London's worst eyesores are not for the most part buildings in decent nick that you may or may not like - they are things that are in a mess because of neglect.
It would be great if public money could be spent on sorting out a few of the most outstanding, and most longstanding, examples in time for the Olympics. Here are three suggestions. Each is something that when I moved to London as a student about 30 years ago, I naively assumed was work in progress at that time, since they looked so decrepit then - but in each case, they remain as bad today as they were then.
First, the Hungerford car park on the South Bank. SIXTY YEARS after the Festival of Britain, parts of the site of that great event remains a cat's cradle of public realm confusion - and at its heart the Hungerford car park: in 1951 the Transport Pavilion, but today, after endless squabbles that have got nowhere, a shabby mess and a visual embarrassment at the heart of one of the capital's principal destinations for visitors.
Secondly, the entrance to Highbury and Islington tube station - used by millions every year, now an interchange with the Overground too, at the heart of a lively and prosperous area. The entrance area has the feel and visual quality of the back entrance to something unimportant, with a prefab style station facing a prefab style back elevation of a post office building, the two given a certain coherence by the accumulations of decades of mechanical and electrical equipment installed with maximum thoughtlessness. The sad remains of a single pilaster of the grand Victorian station, seen above to the left of the entrance, offer a poignant reminder that caring about the look of everyday infrastructure used to be more than a minority interest.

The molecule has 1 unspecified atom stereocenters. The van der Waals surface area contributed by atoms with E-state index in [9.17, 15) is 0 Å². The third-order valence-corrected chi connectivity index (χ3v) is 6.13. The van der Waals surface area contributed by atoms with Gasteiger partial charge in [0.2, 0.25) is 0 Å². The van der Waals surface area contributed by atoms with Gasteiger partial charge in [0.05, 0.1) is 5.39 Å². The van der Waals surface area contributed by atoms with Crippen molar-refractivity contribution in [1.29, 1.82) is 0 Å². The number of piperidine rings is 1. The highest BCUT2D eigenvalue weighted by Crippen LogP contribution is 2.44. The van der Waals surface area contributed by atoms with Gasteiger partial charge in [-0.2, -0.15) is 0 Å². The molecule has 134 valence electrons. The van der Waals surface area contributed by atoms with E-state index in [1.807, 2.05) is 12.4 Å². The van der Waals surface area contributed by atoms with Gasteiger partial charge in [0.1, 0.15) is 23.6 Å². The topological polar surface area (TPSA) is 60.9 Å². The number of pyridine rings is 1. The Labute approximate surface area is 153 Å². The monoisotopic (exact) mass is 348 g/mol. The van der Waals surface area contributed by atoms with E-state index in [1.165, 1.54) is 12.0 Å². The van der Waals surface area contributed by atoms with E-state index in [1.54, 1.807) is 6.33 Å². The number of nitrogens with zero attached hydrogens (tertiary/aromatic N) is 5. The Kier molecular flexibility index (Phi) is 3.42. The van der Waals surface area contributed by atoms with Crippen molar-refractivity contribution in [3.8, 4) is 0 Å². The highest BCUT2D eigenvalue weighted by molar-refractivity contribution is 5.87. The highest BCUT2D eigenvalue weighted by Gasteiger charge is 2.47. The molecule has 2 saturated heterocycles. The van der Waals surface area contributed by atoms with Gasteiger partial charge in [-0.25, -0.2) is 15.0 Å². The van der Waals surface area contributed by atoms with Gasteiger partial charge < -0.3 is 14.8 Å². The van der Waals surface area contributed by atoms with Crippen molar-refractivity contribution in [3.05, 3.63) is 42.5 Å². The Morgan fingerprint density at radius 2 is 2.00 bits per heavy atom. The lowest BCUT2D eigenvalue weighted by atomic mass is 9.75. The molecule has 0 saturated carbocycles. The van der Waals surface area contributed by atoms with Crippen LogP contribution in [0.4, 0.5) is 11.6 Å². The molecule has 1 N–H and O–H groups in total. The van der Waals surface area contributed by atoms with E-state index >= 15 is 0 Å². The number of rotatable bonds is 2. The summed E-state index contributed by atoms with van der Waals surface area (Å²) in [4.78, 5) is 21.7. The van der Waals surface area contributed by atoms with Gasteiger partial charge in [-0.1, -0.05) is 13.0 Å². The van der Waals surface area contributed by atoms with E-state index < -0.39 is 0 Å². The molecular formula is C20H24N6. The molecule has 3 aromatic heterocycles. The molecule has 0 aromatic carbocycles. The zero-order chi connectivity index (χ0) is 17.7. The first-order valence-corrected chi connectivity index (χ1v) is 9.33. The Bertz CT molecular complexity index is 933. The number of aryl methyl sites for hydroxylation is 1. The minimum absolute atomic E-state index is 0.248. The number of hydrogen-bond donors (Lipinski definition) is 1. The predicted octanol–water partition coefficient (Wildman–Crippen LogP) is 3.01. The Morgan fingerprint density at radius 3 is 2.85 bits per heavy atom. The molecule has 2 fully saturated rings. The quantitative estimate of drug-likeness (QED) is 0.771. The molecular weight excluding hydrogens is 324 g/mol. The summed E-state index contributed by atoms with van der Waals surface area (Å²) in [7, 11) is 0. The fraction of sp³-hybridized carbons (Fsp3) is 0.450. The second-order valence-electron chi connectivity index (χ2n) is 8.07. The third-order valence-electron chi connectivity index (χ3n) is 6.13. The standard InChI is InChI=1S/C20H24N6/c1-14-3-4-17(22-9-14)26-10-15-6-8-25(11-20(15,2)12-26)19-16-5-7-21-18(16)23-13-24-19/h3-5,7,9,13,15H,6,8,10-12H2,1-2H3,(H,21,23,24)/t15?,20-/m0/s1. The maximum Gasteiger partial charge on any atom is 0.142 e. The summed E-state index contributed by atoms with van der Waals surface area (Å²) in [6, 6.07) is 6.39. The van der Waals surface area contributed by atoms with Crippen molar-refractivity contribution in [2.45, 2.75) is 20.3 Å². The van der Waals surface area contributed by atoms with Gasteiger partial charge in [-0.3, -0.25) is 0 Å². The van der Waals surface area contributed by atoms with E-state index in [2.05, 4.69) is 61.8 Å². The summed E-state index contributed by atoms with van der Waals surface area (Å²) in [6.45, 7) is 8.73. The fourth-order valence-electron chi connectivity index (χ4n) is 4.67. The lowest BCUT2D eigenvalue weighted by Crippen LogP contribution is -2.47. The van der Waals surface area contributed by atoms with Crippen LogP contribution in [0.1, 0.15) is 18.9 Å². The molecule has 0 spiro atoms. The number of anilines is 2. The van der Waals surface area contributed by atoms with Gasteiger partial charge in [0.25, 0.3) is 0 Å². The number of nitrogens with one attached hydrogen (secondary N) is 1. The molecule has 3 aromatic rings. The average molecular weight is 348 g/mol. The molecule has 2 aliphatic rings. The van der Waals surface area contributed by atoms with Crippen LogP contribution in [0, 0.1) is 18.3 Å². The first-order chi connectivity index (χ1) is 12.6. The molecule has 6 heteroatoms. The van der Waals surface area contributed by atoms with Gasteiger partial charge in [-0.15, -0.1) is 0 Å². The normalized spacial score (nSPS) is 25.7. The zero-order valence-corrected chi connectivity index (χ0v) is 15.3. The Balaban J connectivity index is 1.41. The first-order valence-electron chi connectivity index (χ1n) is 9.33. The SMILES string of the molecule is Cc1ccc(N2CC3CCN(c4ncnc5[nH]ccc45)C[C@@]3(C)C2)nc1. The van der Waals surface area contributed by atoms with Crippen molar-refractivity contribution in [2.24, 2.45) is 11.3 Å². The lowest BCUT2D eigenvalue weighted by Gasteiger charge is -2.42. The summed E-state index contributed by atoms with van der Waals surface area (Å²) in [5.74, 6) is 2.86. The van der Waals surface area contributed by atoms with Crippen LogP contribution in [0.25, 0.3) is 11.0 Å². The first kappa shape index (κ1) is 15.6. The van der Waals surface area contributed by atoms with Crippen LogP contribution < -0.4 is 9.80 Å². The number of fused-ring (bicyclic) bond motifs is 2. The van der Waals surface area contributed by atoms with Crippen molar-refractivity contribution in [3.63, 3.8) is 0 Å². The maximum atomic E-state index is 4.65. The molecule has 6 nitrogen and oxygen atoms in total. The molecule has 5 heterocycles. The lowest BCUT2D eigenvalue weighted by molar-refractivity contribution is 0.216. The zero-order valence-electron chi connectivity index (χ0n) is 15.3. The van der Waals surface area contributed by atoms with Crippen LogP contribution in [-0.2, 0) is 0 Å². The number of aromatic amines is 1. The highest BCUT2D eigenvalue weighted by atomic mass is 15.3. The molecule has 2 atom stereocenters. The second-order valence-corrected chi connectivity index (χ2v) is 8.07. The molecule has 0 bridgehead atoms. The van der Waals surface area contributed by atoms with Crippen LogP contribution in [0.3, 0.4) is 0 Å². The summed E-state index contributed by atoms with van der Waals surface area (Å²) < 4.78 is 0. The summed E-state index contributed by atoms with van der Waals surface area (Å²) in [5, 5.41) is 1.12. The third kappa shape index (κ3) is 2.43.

Thirdly - the Hogarth roundabout flyover at Chiswick, the west London road network's answer to a Thorpe Park ride, ideally located to impress foreign visitors on their way in from Heathrow. Apparently made of Meccano and roofing felt, it looks like something the Royal Engineers could be half proud of - if they had put it up in a day or two with a view to using it for a week or two. It was built in 1969 as a temporary measure. Presumably someone tightens up the bolts occasionally, but it certainly makes me nervous when I drive over it. Sorting it out has obviously been in the 'too hard' tray on someone's desk for a few decades.
Not all of London can look spiffy, and a big city needs places for tattiness - such as the lower Lea Valley as it was until 2005, when few people went there and businesses unknown to HMRC could carry on in peace and quiet. The places described above are different - they are used or seen by tens of thousands of passers by every day.
A good use of public funds is to lift the look of places by tackling messes in prominent locations like these that can never be sorted out by the private sector. In time for the Olympics please.